Objective. To examine the population of the pediatric intensive care unit in a large children's hospital to determine the potential importance of pediatric nonheartbeating organ donors (NHBDs).
Study Design. We analyzed retrospectively the 6307 admissions to the pediatric intensive care unit at the Children's Hospital of Philadelphia from January 1992 to July 1996 to identify all deaths. The hospital records of the children who had died were then reviewed to determine the mode of death, organ donation rate of heartbeating donors, and the number of potential NHBDs. Criteria for the NHBD included the decision to forgo life-sustaining therapy, death occurring within 2 hours of withdrawal of life support, and the absence of sepsis, HIV, hepatitis, or extracranial malignancy.
Results. Of 319 deaths, 102 (32.0%) died with resuscitation, 84 (26.3%) were brain-dead, 111 (34.8%) had withdrawal of life support, and 22 (6.9%) were on do-not-resuscitate orders. Of the 84 brain-dead children, 74 (88.1%) were medically suitable heartbeating donors, and 43 (58.1%) donated organs. Of the 111 patients who had life support withdrawn, 31 (27.9%) qualified for NHBDs.
Conclusions. The routine use of the NHBD has the potential to increase organ donation at our institution by 42%. We discuss the ethical issues relating to NHBDs required to properly include these patients as potential organ donors.
As outcomes of organ transplantation continue to improve, more children are placed on waiting lists, causing waiting times to increase and more children to die before organs become available. Even though patients younger than 18 years account for 20% of all cadaveric organ donors, the number of pediatric organs is insufficient to provide organs for every needy child.1 Child safety laws such as those requiring car seats and bicycle helmets have reduced further the number of fatal injuries in this age group,2,3 thus decreasing the potential supply of organs. To cope with the inadequate supply of viable organs for transplantation, the transplantation community is examining alternative methods of organ recovery. One method that has received much scrutiny recently is the nonheartbeating organ donor (NHBD).
State and local governments have not addressed the NHBD; however, hospitals and organ procurement agencies are beginning to define the NHBD. One proposed definition for the NHBD is a patient who forgoes life-sustaining therapy, recognizing this will likely lead to death, and subsequently donates viable organs for transplantation. The decision to withdraw life support is reached by the patient or his/her surrogate in consultation with a physician. The decision is made because 1) the patient has a terminal disease and additional therapy is judged futile and prolongs the dying process, or 2) the patient's future quality of life is unsatisfactory to the patient and, therefore, not in the patient's best interest. After the decision to withdraw life support is reached, the option of organ donation is addressed, usually at the request of the family. The NHBD frequently goes to the operating room before withdrawing life support so that organs can be recovered shortly after death.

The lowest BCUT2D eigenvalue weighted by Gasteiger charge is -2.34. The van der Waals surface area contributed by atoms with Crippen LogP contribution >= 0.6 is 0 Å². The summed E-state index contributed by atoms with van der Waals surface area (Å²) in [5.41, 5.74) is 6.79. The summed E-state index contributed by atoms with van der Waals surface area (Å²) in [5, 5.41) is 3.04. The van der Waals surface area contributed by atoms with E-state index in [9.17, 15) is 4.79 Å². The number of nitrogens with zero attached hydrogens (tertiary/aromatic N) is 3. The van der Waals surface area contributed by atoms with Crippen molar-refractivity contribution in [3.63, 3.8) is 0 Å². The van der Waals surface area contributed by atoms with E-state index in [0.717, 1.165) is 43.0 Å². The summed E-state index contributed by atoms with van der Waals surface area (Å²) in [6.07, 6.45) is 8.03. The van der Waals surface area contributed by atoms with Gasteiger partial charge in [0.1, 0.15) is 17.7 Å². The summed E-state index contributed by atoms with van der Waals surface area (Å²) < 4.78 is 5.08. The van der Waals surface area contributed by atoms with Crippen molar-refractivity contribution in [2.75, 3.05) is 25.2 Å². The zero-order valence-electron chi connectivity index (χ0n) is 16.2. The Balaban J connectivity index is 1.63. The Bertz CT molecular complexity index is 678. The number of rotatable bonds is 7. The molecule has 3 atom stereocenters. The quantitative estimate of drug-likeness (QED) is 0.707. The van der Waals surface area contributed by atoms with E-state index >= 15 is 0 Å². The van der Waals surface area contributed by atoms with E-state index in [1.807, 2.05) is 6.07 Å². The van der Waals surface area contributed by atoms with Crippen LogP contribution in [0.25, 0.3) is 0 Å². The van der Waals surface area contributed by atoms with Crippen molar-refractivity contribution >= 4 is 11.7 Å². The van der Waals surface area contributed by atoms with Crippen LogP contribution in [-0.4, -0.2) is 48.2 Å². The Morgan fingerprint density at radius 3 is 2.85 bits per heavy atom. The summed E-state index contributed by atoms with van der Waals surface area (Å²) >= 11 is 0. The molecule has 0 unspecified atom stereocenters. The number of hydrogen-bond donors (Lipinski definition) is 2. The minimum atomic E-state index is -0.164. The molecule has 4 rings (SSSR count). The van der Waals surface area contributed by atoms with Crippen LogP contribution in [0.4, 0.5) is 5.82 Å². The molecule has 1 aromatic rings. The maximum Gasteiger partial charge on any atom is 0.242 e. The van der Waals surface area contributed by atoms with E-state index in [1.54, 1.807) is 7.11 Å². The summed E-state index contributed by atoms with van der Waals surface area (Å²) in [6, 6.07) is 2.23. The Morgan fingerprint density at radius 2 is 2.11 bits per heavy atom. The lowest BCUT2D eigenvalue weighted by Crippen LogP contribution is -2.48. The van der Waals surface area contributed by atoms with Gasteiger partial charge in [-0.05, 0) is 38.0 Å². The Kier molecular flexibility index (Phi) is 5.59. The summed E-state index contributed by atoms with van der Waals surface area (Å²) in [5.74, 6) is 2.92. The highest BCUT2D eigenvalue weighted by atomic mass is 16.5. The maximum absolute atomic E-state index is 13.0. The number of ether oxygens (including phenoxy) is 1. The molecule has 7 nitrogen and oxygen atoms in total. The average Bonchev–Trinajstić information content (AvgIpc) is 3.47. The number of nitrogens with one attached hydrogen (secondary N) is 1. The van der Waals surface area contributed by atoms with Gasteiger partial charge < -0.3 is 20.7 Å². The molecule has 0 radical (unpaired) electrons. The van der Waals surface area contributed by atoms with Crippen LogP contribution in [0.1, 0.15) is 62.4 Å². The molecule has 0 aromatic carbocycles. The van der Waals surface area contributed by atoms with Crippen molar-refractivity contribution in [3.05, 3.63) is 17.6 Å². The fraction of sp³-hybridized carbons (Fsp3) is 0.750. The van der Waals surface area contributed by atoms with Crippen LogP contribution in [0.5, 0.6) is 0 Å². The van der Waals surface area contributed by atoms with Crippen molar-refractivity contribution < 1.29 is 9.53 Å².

Recently, we cared for two children whose parents requested organ donation when the decision to withdraw life support was reached. The first child suffered a severe hypoxic ischemic insult after cardiac arrest from a home ventilator disconnect. The second child had an intracranial hemorrhage after being placed on extracorporeal life support for adult respiratory distress syndrome. These experiences led us to examine the issues surrounding the NHBD. The purpose of this study was to examine our pediatric intensive care unit (PICU) population to determine whether a significant number of patients would meet NHBD criteria and to estimate the potential impact of pediatric NHBD on organ procurement. These data provide the background for an evaluation of the ethical issues surrounding the NHBD.
We examined our database records of the 6307 patient admissions to the PICU at the Children's Hospital of Philadelphia from January 1992 through June 1996, to identify all the deaths. The hospital records of all deaths were reviewed to determine the mode of death, defined as dying after 1) a failed resuscitation attempt, 2) meeting criteria for brain death, 3) withdrawal of life support, or 4) an arrest with a do-not-resuscitate order. For patients dying after the withdrawal of life support, we identified the proximal cause of death and the time between withdrawal of life support and death to determine suitability for NHBD. Suitability for organ donation was defined as absence of severe sepsis, HIV or hepatitis infection, and extracranial malignancy,4 and the occurrence of death within 2 hours of life support withdrawal to ensure organ viability.5 The organ donation rate among children who died after brain death criteria was determined and provided an estimate for organ donation rates among those meeting NHBD criteria.